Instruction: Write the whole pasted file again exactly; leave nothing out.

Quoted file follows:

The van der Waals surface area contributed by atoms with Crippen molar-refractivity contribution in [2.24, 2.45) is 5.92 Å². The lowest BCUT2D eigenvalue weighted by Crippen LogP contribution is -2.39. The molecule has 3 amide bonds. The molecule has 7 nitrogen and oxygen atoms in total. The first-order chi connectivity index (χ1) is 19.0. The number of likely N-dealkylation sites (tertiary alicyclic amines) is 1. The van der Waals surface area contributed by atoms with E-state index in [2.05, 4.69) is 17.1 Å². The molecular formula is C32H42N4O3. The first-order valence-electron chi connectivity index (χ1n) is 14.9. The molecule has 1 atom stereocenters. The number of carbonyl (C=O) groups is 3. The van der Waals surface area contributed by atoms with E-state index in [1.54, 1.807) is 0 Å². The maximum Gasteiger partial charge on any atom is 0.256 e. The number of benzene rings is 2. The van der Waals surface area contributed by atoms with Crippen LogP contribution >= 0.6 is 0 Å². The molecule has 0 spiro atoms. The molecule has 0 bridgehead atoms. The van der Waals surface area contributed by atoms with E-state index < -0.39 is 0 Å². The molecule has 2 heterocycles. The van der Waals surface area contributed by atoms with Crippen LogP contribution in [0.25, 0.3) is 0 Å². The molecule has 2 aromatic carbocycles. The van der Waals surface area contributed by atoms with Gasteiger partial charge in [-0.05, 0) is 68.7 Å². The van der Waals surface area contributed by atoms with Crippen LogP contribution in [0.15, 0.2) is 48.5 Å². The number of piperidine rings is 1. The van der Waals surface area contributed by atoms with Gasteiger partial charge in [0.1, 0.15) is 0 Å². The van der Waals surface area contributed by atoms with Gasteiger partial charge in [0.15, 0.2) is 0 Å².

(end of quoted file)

The van der Waals surface area contributed by atoms with Crippen molar-refractivity contribution in [2.24, 2.45) is 5.92 Å². The lowest BCUT2D eigenvalue weighted by Crippen LogP contribution is -2.39. The molecule has 3 amide bonds. The molecule has 7 nitrogen and oxygen atoms in total. The first-order chi connectivity index (χ1) is 19.0. The number of likely N-dealkylation sites (tertiary alicyclic amines) is 1. The van der Waals surface area contributed by atoms with E-state index in [2.05, 4.69) is 17.1 Å². The molecular formula is C32H42N4O3. The first-order valence-electron chi connectivity index (χ1n) is 14.9. The molecule has 1 atom stereocenters. The number of carbonyl (C=O) groups is 3. The van der Waals surface area contributed by atoms with E-state index in [1.54, 1.807) is 0 Å². The maximum Gasteiger partial charge on any atom is 0.256 e. The number of benzene rings is 2. The van der Waals surface area contributed by atoms with Crippen LogP contribution >= 0.6 is 0 Å². The molecule has 0 spiro atoms. The molecule has 0 bridgehead atoms. The van der Waals surface area contributed by atoms with E-state index < -0.39 is 0 Å². The molecule has 2 heterocycles. The van der Waals surface area contributed by atoms with Crippen LogP contribution in [0.25, 0.3) is 0 Å². The molecule has 2 aromatic carbocycles. The van der Waals surface area contributed by atoms with Gasteiger partial charge in [-0.05, 0) is 68.7 Å². The van der Waals surface area contributed by atoms with Crippen LogP contribution in [0.15, 0.2) is 48.5 Å². The number of piperidine rings is 1. The van der Waals surface area contributed by atoms with Gasteiger partial charge in [0.1, 0.15) is 0 Å². The van der Waals surface area contributed by atoms with Gasteiger partial charge in [0.15, 0.2) is 0 Å².